No tripod, an impulse picture since it was suddenly clear-ish. A little haze and the ever-present LA light pollution so there’s some washout, but not too bad.

Click on it to blow it up! Taurus (shaped like a “>”) at the top, Orion between it and the treetops. Can’t miss it.

43ºF out there – brisk!

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Moments Of Zen

It was windy. A pretty steady 20+ knots with gusts to 30+. The wind chimes were working overtime.

And dry. The hummingbird feeders were empty and Little Bastard was pissed. Every time I went out into the back yard he was buzzing me, reminding me that the feeders were empty. I finally took them down, cleaned them, and put more nectar in them.

After dark the clouds and fog of the past several evenings were gone (of course!) and our three current planetary visitors were still lined up nicely.

For those of you needing an assist to ID them:

Keep breathing, folks.

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DART Launch From Vandenberg

It’s launch night out of Vandenberg again, but we had a fair amount of clouds and fog forming to our west. We’re about 130 miles from Vandenberg, and if the weather cooperates, we can see the launches very clearly. Tonight wasn’t going to be that night. But I took the setup on a tripod out to the front yard anyway, just in case.

Good move.

It wasn’t as great as when the weather’s “clear and a million,” but it was more than I expected to see!

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Last Night’s 97% Lunar Eclipse

Did you see it?

Here in LA I thought that I might not see it at all, given the clouds that were moving in earlier in the evening, but they were scattered around 23:00 when the umbral eclipse started

But, you deal with what you have been dealt, right? So here’s the first 30 minutes or so of the eclipse from the good camera, shooting thorough the cloud layer about every 6-7 minutes, focusing as best I could (which, frankly, is marginal):

Focus getting worse? Well, yes, because in addition to the high clouds, the fog was starting to roll in off of the coast and out of Ventura County to the west. So it was getting really damp, dew was forming on the lens, and no matter how much I tried to keep it dry and clear, I was getting to this:

Now, I was also running two other cameras including a good video camera, and that stayed clear of dew and condensation another hour or so until the fog completely wiped out the view right around maximum totality at 01:02. I may be able to pull some decent still images off of that. Later. Maybe.

As for the other camera, it was just an old iPhone that I put into time-lapse mode, and that actually turned out sort of cool!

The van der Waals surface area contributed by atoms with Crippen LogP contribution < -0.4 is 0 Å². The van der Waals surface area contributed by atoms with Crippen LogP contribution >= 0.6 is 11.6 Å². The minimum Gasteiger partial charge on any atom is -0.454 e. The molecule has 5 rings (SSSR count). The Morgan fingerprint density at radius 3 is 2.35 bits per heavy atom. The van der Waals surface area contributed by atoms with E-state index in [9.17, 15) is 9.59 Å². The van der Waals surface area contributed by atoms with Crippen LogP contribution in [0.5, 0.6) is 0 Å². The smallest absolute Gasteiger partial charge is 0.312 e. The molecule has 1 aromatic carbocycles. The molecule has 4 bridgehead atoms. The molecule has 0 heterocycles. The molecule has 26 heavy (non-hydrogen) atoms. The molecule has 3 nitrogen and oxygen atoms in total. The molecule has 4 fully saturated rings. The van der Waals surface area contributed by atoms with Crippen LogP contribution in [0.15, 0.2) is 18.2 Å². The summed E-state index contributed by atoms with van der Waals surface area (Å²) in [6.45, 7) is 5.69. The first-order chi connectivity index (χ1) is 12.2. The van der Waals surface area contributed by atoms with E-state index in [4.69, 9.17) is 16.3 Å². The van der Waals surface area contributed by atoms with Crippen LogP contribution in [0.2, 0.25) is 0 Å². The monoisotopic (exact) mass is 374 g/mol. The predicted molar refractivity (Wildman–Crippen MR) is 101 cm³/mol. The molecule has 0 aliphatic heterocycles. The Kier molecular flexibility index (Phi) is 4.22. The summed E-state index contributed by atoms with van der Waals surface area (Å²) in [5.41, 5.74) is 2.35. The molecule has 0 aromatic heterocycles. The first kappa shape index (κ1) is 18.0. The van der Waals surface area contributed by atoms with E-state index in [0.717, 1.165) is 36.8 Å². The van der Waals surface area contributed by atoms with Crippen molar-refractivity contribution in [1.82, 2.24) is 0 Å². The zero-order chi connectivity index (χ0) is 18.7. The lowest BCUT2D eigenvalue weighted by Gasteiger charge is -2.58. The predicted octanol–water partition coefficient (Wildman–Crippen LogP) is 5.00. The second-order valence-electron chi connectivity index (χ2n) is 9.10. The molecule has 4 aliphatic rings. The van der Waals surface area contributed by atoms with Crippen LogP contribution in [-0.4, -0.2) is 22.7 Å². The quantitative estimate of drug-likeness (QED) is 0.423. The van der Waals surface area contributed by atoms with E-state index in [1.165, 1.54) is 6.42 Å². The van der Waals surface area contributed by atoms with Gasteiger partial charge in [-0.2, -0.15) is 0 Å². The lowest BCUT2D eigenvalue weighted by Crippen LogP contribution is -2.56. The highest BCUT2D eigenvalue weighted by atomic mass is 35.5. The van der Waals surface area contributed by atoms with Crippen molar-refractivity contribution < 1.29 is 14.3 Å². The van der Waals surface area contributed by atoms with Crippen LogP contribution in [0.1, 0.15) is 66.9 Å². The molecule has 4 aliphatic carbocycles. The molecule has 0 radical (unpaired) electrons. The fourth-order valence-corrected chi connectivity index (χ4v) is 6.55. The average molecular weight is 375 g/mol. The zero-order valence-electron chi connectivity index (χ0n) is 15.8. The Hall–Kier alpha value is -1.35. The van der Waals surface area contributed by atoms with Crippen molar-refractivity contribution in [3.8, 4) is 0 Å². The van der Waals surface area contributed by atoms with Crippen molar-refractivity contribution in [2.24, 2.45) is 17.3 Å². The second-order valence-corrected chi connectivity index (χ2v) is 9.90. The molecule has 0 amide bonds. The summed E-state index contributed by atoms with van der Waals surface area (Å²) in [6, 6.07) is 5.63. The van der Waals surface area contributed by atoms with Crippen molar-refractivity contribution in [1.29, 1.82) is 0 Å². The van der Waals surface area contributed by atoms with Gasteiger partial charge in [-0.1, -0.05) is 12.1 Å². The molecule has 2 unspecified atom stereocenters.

So I gave the photography and video my best shot, but it was what it was. Aside from that, it was (as always!) really neat and interesting to watch the Moon disappear and see a demonstration of celestial mechanics right there in my own front yard!

Did you get to see it?

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ISS Rising Through Clouds

Tonight it’s clouds, unlike last night’s fog and haze and layers of ice crystals making things fuzzy. Plus, we’re back into some decent ISS evening passes. Time to fire up the light bucket!

(I’m giving you the full-sized file – click on it to blow it up BIG!)

While it is fall, the foliage hasn’t gotten that red – there were a couple of cars parked there with their brake lights on.

On the left side, just to the right of the telephone pole and just above the trees, Venus is setting. Very bright.

The ISS is rising from behind that tree toward the upper right, fading out as it goes into shadow just before it passes in front of Vega, the bright star there.

Moving horizontally way off in the distance is China Airlines Flight #008, coming in to LAX from Taipei. They’ve been in the air for almost eleven hours.

Partially hidden behind that big tree on the far right is Alaska Airlines Flight #520 from Seattle, going into Burbank. They’re four minutes out on a two hour flight.

Finally, there are our scattered to moderate clouds. We’ll see how they look tomorrow night when I’m going to want to be looking at the 98% lunar eclipse.

 

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22º Halo

I went out this evening to check out the clouds. They’re moving in, which is BAD for Thursday night. (More about that in a bit.) The eleven-day-old moon is bright, but between it and the clouds…

There’s that full 22º halo around the moon, the result of the moonlight being refracted through layers of ice crystals high in the atmosphere.

The long lines on the right are aircraft contrails. It’s very pretty and all, but those clouds are expected to stick around and get worse for a few days.

The problem with that is that there’s an almost total lunar eclipse on Thursday night/Friday morning. It’s over three hours long, with mid-eclipse at about 01:00 here in California. It’s a long one, well over three hours, and pretty much anywhere in North America you’ll have a good chance of seeing it.

But only if it’s not totally obscured by clouds. Obviously.

We’ll see what Thursday night brings for Los Angeles. Tonight all I can see is the moon and (just barely) Jupiter. If this was Thursday night I would be seeing a reddish ring and not much else. Let’s hope for better in 48 hours.

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First Orion Sighting

Orion is a favorite constellation of mine. It’s bright, it’s easy to see and identify, and with nothing more than a decent pair of binoculars the Orion Nebula (the middle star in the “sword”) is an easy catch.

Tonight was the first time this fall that I’ve seen Orion. I knew that it had been rising late in the evening for a few weeks. But from the back yard there are trees everywhere, blocking the view. In addition, we’ve had a lot of fog and clouds for the last week or two.

Tonight was clear and I went out front, across the street, to finally see it rising. More than Halloween or the end of Daylight Saving Time, seeing Orion for the first time is my sign that autumn is here and winter’s around the corner.

Your next clear night, before you go to bed, go take a look at Orion. Tell it I sent you.